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exceed that of any state executive. But this arises na. turally from the exclusive possession by the union of that part of the sovereign power wbich relates to treaties. If the confederacy were to be dissolved, it would become a question, whether the executives of the several states were not solely invested with that delicate and important prerogative.

The president is also to be authorized to receive ambassadors, and other public ministers. This, though it has been a rich theme of declamation, is more a matter of dignity than of authority. It is a circumstance which will be without consequence in the administration of the government; and it was far more convenient that it should be arranged in this manner, than that there should be a necessity of convening the legislature, or one of its branches, upon every arrival of a foreign minister ; though it were merely to take the place of a departed predecessor.

The president is to nominate, and with the advice and cons.’nt of the senate, to appoint ambassadors and other public ministers, judges of the supreme court, and in general all officers of the United Stats established by law, and whose appointments are not otherwise provided for by the constitution. The king of Great Britain is emphatically and truly styled, the fountain of honour. He not only appoints to all offices, but can create offices. He can confer titles of nobility at pleasure ; and has the disposal of an immense number of church preferments. There is evidently a great inferiority in the power of the president in this particular, to that of the British king; nor is it equal to that of the governor of New York, if we are to interpret the meaning of the constitution of the state by the practice which has obtained under it. The power of appointment is with us lodged in a council, composed of the governor and four members of the senate, chosen by the assembly. The governor claims, and has frequently exercised the right of nomination, and is entitled to a casting vote in the appointment. If he really bas the right of nominating, his authority is in this respect equal to that of the president, and exceeds it in the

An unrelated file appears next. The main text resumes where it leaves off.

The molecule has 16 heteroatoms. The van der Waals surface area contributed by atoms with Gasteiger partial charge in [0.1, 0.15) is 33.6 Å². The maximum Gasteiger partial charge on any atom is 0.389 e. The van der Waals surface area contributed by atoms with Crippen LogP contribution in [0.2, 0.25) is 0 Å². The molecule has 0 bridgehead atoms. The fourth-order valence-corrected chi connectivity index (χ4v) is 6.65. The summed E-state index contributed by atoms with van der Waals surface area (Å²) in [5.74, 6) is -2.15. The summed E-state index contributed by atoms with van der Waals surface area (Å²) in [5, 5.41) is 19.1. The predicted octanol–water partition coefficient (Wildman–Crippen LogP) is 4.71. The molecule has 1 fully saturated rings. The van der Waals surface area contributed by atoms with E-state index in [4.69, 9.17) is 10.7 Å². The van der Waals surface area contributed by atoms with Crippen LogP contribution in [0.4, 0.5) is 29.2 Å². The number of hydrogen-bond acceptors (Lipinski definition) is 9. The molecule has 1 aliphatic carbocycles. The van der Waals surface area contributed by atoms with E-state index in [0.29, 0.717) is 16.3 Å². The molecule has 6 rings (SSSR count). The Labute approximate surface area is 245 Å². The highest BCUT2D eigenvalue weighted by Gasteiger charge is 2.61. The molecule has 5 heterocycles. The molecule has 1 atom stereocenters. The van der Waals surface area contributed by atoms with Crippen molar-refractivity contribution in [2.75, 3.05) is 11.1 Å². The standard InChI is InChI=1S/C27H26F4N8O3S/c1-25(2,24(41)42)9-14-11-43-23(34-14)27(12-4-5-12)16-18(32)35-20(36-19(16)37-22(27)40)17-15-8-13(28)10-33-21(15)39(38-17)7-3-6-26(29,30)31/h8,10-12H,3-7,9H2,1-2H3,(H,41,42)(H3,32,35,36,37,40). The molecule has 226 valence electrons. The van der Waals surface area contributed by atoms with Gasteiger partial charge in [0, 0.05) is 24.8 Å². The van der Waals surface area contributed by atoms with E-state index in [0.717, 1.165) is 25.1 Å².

article of the casting vote. In the national government, if the senate should be divided, no appointment could be made : in the government of New York, if the council should be divided, the governor can turn the scale and confirm his own nomination.* If we compare the pub. licity which must necessarily attend the more of appointment by the president and an entire branch of the national legislature, with the privacy in the mode of appointment hy the governor of New York, closetted in a secret apartment with at most four, and frequently with only two persons; and if we at the same time consider how much more easy it must be to influence the small number of which a council of appointment consists, than the considerable number of which the national senate would consist, we cannot hesitate to pronounce, that the power of the chief magistrate of this state, in the disposition of offices, must, in practice, be greatly superior to that of the chief magistrate of the union.

Hence it appears, that, except as to the concurrent au. thority of the president in the article of treaties, it would be difficult to determine wbether that magistrate would, in the aggregate, possess more or less power than the governor of New York. An I it appears yet more une. quivocally, that there is no pretence for the parallel which has been attempted between him and the king of Great Britain. But to render the contrast, in this res. pect, still more striking, it may be of use to throw the principal circumstances of dissimilitude into a closer groupe.

The president of the United States would be an officer elected by the people for four years. The king of Great Britain is a perpetual and hereditary prince. The one would be amenable to personal punishment and disgrace : the person of the other is sacred nl inviolable. The one would have a qualified negative upon the

Candour however demands an acknowledgment, that I do not think the claim of the governor to a right of nomination well founded. Yet it is always justifiable to reason from the practice of a government, till its propriety has been constitutionally questinued. And independent of this claim, when we take into view the other considerations, and pursue them through all their consequences, we shall be inclined to draw much the same conclusion.

acts of the legislative body: the other has an absolute negative. The one would bave a right to command the military and naval forces of the nation : the other, in addition to this right, possesses that of declaring war, and of raising and regulating fleets and armies by his own authority. The one would have a concurrent power with a branch of the legislature in the formation of treaties : the other is the sole possessor of the power of mak. ing treaties.